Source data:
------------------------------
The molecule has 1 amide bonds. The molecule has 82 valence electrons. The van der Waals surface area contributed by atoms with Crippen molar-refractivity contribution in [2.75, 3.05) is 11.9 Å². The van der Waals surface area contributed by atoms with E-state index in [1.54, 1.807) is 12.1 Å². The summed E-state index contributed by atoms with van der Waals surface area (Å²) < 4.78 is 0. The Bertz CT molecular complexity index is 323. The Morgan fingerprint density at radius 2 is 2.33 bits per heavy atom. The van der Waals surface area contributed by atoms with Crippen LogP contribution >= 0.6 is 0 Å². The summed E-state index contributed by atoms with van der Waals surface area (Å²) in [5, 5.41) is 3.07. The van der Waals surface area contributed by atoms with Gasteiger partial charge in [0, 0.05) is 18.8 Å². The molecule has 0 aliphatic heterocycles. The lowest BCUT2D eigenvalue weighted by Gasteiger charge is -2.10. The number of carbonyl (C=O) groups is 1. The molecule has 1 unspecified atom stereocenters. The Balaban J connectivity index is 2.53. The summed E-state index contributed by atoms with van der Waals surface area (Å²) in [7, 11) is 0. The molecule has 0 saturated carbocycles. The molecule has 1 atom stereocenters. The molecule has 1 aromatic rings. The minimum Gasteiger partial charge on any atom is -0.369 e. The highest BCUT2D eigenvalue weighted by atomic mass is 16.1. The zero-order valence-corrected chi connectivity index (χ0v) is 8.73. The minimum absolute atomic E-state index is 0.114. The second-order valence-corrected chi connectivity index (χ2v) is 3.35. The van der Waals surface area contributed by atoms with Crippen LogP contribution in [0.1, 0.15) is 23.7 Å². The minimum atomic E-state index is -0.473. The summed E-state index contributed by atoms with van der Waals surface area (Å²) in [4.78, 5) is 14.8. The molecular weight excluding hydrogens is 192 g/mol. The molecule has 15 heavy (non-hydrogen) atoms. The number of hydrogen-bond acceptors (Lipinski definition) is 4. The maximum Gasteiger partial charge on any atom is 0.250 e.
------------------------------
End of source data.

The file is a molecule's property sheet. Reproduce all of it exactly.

The molecule has 1 amide bonds. The molecule has 82 valence electrons. The van der Waals surface area contributed by atoms with Crippen molar-refractivity contribution in [2.75, 3.05) is 11.9 Å². The van der Waals surface area contributed by atoms with E-state index in [1.54, 1.807) is 12.1 Å². The summed E-state index contributed by atoms with van der Waals surface area (Å²) < 4.78 is 0. The Bertz CT molecular complexity index is 323. The Morgan fingerprint density at radius 2 is 2.33 bits per heavy atom. The van der Waals surface area contributed by atoms with Crippen LogP contribution >= 0.6 is 0 Å². The summed E-state index contributed by atoms with van der Waals surface area (Å²) in [5, 5.41) is 3.07. The van der Waals surface area contributed by atoms with Gasteiger partial charge in [0, 0.05) is 18.8 Å². The molecule has 0 aliphatic heterocycles. The lowest BCUT2D eigenvalue weighted by Gasteiger charge is -2.10. The number of carbonyl (C=O) groups is 1. The molecule has 1 unspecified atom stereocenters. The Balaban J connectivity index is 2.53. The summed E-state index contributed by atoms with van der Waals surface area (Å²) in [7, 11) is 0. The molecule has 0 saturated carbocycles. The molecule has 1 atom stereocenters. The molecule has 1 aromatic rings. The minimum Gasteiger partial charge on any atom is -0.369 e. The highest BCUT2D eigenvalue weighted by atomic mass is 16.1. The zero-order valence-corrected chi connectivity index (χ0v) is 8.73. The minimum absolute atomic E-state index is 0.114. The second-order valence-corrected chi connectivity index (χ2v) is 3.35. The van der Waals surface area contributed by atoms with Crippen LogP contribution in [0.1, 0.15) is 23.7 Å². The minimum atomic E-state index is -0.473. The summed E-state index contributed by atoms with van der Waals surface area (Å²) in [4.78, 5) is 14.8. The molecular weight excluding hydrogens is 192 g/mol. The molecule has 15 heavy (non-hydrogen) atoms. The number of hydrogen-bond acceptors (Lipinski definition) is 4. The maximum Gasteiger partial charge on any atom is 0.250 e.